The Little Drummer Boy Book II (1976)

Somehow, in year six, there are still Rankin-Bass stop-motion Christmas specials that we hadn't seen. I don't know how this happened either.

This one is just as boring as its predecessor, but it does have nicer animation.

It picks up where the first left off, Baby Jesus suitably entertained by Aaron and his magic drum. Aaron wants to do something more (further undermining the message of the original song) and Melchior drags him off to town to help look for some bellmaker.

Melchior looks a bit more Middle-Ages-Europe king than first-century-Damascus king to my eye. Just saying.

The bellmaker, Simeon, has been telling people that Jesus is coming, and while they haven't believed him, he has cast a set of giant silver bells in preparation.

At this point, Erin can attest that I gave the screen some incredible side-eye at the idea that they would co-opt, even just by reference, one of my favorite holiday songs for this dreck, but it never went further than that reference.

Some Roman soldiers come in to collect his taxes. Simeon first hides, then denies that he has any silver. Dude. You are literally standing in front of silver bells as large as you are. You can't give them the littlest one? Apparently Simeon would rather piss off the soldiers and lose all his bells. Not the brightest bulb, this one.

Melchior and Aaron catch up at this point and all three (along with Aaron's animal friends) follow the trail of the soldiers out of town.

Up until this point this special was boring, but not offensive. That is about to change.

Because guess which legendary Broadway actor is making a quick buck as the voice of Brutus, the lead Roman soldier? Zero Mostel. And guess what he's going to do next? Sing a song (one of a very small number in this short special) about the decline of barter and the rise of greed with the creation of money. Eesh. I'm just going to leave this link here and move on.

Aaron has the bright idea of going down to play for the soldiers and... doing something after that. Seriously, he doesn't actually have a plan. This backfires when Brutus decides to melt down the bells, and grabs Aaron's drum and sticks to use for kindling.

Wasn't this a magic drum in the last special? That doesn't seem to come up here, Aaron is just normal sad from his stuff being stolen, not freaking out that someone destroyed a magical artifact. In the meantime, the critters sneak the bells out of camp.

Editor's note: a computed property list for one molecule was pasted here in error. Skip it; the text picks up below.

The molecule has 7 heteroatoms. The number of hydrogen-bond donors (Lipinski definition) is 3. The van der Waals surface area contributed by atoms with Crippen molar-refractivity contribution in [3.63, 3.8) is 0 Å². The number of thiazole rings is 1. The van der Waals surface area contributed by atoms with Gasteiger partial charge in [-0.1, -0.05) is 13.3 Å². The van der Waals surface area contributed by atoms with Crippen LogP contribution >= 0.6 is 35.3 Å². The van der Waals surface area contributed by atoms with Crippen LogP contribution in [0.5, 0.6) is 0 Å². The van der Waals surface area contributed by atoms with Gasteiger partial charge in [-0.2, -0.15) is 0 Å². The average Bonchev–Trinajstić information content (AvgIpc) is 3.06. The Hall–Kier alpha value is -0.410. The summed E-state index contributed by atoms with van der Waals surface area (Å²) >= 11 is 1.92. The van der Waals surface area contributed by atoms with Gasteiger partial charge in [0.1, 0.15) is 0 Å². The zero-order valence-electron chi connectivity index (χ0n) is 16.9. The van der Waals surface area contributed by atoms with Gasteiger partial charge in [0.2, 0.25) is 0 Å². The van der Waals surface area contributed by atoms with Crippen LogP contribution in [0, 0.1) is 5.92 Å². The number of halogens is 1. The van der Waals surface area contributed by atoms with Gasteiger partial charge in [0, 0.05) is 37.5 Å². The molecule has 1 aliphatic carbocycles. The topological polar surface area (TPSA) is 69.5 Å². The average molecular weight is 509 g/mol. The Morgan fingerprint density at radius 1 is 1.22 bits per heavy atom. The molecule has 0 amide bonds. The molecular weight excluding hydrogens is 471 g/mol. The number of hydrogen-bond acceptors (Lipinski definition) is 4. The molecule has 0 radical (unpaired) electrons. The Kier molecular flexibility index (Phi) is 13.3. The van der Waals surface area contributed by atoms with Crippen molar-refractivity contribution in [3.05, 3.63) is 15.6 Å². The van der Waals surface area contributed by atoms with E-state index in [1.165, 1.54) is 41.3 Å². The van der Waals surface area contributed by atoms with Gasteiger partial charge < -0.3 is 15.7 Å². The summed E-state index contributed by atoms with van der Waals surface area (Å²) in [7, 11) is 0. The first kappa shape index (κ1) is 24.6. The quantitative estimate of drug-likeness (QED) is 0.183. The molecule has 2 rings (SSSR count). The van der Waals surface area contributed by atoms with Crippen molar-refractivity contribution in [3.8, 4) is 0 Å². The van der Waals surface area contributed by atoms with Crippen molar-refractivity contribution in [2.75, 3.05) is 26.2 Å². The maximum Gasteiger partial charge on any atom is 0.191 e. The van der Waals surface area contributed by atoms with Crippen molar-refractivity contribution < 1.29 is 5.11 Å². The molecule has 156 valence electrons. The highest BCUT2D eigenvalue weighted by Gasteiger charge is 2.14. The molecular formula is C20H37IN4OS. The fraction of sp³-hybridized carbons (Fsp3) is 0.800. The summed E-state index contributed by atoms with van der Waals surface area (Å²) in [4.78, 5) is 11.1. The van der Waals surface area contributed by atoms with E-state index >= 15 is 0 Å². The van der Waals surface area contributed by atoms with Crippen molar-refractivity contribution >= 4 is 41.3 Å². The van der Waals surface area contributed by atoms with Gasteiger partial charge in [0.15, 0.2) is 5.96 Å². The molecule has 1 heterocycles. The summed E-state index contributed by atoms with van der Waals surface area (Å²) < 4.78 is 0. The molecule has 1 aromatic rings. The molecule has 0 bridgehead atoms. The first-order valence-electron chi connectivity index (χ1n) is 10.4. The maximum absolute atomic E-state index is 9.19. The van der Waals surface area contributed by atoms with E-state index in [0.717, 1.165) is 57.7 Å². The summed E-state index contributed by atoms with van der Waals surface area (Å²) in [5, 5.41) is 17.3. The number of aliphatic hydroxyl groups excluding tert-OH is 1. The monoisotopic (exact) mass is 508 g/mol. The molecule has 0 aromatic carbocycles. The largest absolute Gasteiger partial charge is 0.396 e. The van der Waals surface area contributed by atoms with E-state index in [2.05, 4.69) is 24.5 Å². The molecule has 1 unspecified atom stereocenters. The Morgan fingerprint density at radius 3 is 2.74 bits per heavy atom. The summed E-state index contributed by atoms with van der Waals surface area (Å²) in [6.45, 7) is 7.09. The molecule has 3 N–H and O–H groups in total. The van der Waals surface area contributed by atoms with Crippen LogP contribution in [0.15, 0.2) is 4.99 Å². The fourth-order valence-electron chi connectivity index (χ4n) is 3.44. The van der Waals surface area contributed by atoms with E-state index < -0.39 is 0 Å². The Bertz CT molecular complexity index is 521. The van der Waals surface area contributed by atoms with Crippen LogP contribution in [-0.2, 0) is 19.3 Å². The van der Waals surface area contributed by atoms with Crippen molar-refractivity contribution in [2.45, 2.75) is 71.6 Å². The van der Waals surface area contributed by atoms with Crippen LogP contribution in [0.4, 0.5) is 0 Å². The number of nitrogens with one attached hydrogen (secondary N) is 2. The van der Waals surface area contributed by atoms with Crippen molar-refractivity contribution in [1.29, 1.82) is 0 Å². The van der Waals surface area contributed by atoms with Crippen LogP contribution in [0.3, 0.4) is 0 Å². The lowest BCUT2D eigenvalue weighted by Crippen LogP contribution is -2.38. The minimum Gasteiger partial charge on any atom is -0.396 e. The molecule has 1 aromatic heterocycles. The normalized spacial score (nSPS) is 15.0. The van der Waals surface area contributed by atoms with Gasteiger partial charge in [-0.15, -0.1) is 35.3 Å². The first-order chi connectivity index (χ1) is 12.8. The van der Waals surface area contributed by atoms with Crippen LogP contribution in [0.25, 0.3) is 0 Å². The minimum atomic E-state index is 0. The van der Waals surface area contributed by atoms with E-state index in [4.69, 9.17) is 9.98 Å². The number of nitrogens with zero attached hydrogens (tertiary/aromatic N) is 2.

Given the size of the camp (small), the size of the wagon full of bells (large), and the size of the camel (camel-sized), I'm going to say that these soldiers are not as observant as your average absent-minded professor, because it works and the animals get away with the bells.

They elude pursuit by having the humans bury the bells so it looks like a dune. It would be funny if they couldn't find it afterward, but no such luck. Simeon erects a giant scaffold out of, apparently, thin air, and plays the bells to announce that Jesus was born.

Side Note: Hilariously, throughout this special, Jesus is only ever called "the Babe", as though he is either a baseball star or a relation of He-Who-Should-Not-Be-Named.

The bell ringing introduces our carol for this installment: Do You Hear What I Hear.

I wrote last year about this song. I am more than a little pissed to see the way it's used here. The first and third verses are cut, removing any sense or progression. The lyrics traditionally follow the news of Jesus's birth from the natural world, up to the heights of power. The bells replace the first verse, removing the night wind entirely. Removing the third verse as well (said the shepherd boy to the mighty king) also removes the intended breakdown of class separation.

So what you've got left is a lamb telling a boy, and COMPLETELY UNRELATED a king telling everyone else what they should think. I'm offended on behalf of good storytelling.

Anyway, we wrap up with Aaron deputized to lead the crowds to the manger, ostensibly to chase off the animals and stink up the place, but not to bring Mary and 'the Babe' to an actual hotel with sheets or anything.

We had to order one of those 'Warner Archive' DVDs to see this one: the kind that aren't generally stocked anywhere because not enough people want to see it. I don't recommend you do the same.

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